Sorption of dissolved organic carbon (DOC) on soil minerals is considered to be the major process of OC preservation in deeper soils, accounting for 25–98% of the measured soil OC (SOC) stock [10]. Currie et al. [11] reported that 217–366 kg C ha−1 yr−1 is retained in the mineral forest subsoil by sorption. The retention of DOC is influenced by the chemical properties of mineral sorption sites [12] and in general, the primary sorbents for DOC are minerals dominated by variable charges [13]. Close correlations between Fe and Al oxyhydroxides and OC concentrations in soils were reported in many studies [14][16], and strong binding of OC functional groups on Fe and Al oxide surfaces limits desorption [17], [18]. Kothawala et al. [19] found that poorly crystalline Fe and Al minerals contributed more than the total clay content to the sorption capacity of a wide range of soils. They did not find any influence of soil OC content to sorption capacity of soils. A recent study using 213 subsoils from US provided evidence that bulk DOC sorption was correlated with different properties for Mollisols, Ultisols and Alfisols [20]. When the soils were grouped, sorption capacity correlated with clay and Fe content. However, when data was analyzed separately for soil orders, clay was most important for Alfisols and Ultisols, and total OC content was most important for Mollisols. Cecchi et al. [21] studied the sorption-desorption characteristics of several phenolic acids in a wide array of US soils and reported that phenolic acid sorption was more strongly correlated to clay content than pH and OC, and all the three properties together predicted the sorption of most phenolic acids better than individual properties.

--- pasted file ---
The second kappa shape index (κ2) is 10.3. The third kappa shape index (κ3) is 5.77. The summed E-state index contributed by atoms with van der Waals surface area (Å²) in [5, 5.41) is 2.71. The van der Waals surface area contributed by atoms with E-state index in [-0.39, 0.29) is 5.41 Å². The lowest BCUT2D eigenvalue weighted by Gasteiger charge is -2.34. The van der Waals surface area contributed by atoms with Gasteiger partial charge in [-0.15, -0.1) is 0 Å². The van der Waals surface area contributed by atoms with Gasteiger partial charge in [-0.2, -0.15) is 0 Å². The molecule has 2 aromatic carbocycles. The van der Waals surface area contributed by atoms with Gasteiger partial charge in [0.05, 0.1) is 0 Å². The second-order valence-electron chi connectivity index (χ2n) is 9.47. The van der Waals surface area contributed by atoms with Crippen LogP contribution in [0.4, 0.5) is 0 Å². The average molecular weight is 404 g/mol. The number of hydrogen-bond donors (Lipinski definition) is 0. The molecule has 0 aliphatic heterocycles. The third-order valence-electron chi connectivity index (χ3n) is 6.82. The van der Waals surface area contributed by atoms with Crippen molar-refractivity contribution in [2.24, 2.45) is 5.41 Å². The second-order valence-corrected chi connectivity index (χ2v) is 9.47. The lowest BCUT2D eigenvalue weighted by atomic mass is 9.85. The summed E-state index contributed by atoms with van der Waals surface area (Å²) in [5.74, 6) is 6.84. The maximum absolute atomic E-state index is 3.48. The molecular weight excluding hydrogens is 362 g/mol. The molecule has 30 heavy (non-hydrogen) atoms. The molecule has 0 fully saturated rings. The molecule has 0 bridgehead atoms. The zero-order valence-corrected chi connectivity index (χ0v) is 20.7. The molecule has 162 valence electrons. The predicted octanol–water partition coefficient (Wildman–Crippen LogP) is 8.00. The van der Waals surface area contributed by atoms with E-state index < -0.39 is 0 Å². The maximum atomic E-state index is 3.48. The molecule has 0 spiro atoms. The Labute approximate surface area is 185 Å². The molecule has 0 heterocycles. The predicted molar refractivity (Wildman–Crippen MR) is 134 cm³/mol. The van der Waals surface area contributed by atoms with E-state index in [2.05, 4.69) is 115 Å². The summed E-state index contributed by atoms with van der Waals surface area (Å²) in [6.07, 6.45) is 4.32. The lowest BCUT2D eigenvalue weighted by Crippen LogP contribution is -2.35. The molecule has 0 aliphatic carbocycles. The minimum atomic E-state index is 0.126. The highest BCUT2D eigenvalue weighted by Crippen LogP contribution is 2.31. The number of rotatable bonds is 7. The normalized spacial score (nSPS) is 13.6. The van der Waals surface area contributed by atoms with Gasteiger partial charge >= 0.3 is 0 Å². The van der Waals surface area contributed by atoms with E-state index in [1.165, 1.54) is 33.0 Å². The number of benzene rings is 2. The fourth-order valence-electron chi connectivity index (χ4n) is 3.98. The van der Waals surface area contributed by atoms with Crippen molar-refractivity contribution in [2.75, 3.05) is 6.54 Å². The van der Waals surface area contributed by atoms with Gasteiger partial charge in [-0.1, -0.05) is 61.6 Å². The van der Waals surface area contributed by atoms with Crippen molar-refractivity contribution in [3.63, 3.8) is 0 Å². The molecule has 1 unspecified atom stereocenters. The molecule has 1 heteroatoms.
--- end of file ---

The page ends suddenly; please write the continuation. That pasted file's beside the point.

Chemistry of sorbate molecules also has a profound influence in controlling the extent and stability of DOC sorption. In general, hydrophobic OC compounds appear to exhibit preferential sorption over hydrophilic compounds due to multitude of reasons such as high molecular weight, favorable interactions of functional groups with the sorbent surfaces, favorable steric arrangement of functional groups, and greater proportion of o-hydroxy-benzoic acid structures which favors ligand exchange mechanism of sorption [17], [22][25]. It is also generalized that sorption of high molecular weight macromolecules on soil minerals are mostly irreversible due to the formation of highly stable organo-mineral polydentate surface complexes [26]. Mayes et al. [20] found significant differences in the Langmuir binding coefficient (k) depending on the soil order, where the k of Mollisols was much lower than that of Ultisols. A low k indicates a relatively flat isotherm requiring substantial addition of DOC to reach the maximum sorption capacity, and therefore k is an indication of selectivity for the DOC sorbate. As discussed above, selectivity can be related to the chemical structure of functional groups present in heterogeneous natural DOC, as well as the difference in reactivity of the minerals. Van Hees et al. [27] examined the sorption of three organic acids (acetate, oxalate and citrate) across three forest soil types, and found that maximum sorption capacity and the shape of the isotherm varied widely depending on the organic acid sorbent, following the order oxalate≥citrate>>acetate. Sorption isotherms of 16 chemically diverse compounds on Pahokee peat soil demonstrated that the concentration and polarizability of the sorbates were responsible for the strength and non-linearity of sorption [28]. Thus, solution chemistry, as well as mineral composition, can influence the extent of sorption.